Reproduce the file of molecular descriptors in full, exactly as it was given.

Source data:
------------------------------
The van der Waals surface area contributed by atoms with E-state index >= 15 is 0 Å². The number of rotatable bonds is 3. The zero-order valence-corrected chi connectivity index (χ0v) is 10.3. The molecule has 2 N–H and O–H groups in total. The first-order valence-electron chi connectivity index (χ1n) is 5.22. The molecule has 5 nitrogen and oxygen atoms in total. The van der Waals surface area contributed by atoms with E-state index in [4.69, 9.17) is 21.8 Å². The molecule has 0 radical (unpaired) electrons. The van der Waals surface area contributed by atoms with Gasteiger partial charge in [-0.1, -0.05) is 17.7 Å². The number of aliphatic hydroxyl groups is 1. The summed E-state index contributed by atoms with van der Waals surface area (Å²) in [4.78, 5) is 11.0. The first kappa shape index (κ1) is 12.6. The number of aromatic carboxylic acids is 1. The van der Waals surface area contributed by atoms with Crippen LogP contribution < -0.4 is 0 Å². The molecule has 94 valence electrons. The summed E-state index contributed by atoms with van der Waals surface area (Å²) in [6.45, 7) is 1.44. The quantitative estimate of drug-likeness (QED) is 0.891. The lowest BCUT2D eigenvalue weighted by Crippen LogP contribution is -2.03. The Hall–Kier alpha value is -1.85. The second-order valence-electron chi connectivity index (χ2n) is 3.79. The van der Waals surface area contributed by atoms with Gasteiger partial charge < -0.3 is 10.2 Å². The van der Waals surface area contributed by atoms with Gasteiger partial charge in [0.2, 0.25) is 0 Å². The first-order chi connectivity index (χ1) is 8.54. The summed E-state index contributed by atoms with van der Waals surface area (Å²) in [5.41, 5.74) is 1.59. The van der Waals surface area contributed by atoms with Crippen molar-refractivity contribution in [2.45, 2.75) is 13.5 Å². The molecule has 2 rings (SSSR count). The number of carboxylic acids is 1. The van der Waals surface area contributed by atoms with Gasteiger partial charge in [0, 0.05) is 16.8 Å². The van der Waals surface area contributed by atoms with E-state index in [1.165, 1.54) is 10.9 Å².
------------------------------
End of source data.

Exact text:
The van der Waals surface area contributed by atoms with E-state index >= 15 is 0 Å². The number of rotatable bonds is 3. The zero-order valence-corrected chi connectivity index (χ0v) is 10.3. The molecule has 2 N–H and O–H groups in total. The first-order valence-electron chi connectivity index (χ1n) is 5.22. The molecule has 5 nitrogen and oxygen atoms in total. The van der Waals surface area contributed by atoms with E-state index in [4.69, 9.17) is 21.8 Å². The molecule has 0 radical (unpaired) electrons. The van der Waals surface area contributed by atoms with Gasteiger partial charge in [-0.1, -0.05) is 17.7 Å². The number of aliphatic hydroxyl groups is 1. The summed E-state index contributed by atoms with van der Waals surface area (Å²) in [4.78, 5) is 11.0. The first kappa shape index (κ1) is 12.6. The number of aromatic carboxylic acids is 1. The van der Waals surface area contributed by atoms with Crippen LogP contribution < -0.4 is 0 Å². The molecule has 94 valence electrons. The summed E-state index contributed by atoms with van der Waals surface area (Å²) in [6.45, 7) is 1.44. The quantitative estimate of drug-likeness (QED) is 0.891. The lowest BCUT2D eigenvalue weighted by Crippen LogP contribution is -2.03. The Hall–Kier alpha value is -1.85. The second-order valence-electron chi connectivity index (χ2n) is 3.79. The van der Waals surface area contributed by atoms with Gasteiger partial charge < -0.3 is 10.2 Å². The van der Waals surface area contributed by atoms with Gasteiger partial charge in [0.2, 0.25) is 0 Å². The first-order chi connectivity index (χ1) is 8.54. The summed E-state index contributed by atoms with van der Waals surface area (Å²) in [5.41, 5.74) is 1.59. The van der Waals surface area contributed by atoms with Crippen molar-refractivity contribution in [2.45, 2.75) is 13.5 Å². The molecule has 2 rings (SSSR count). The number of carboxylic acids is 1. The van der Waals surface area contributed by atoms with Gasteiger partial charge in [0, 0.05) is 16.8 Å². The van der Waals surface area contributed by atoms with E-state index in [1.165, 1.54) is 10.9 Å².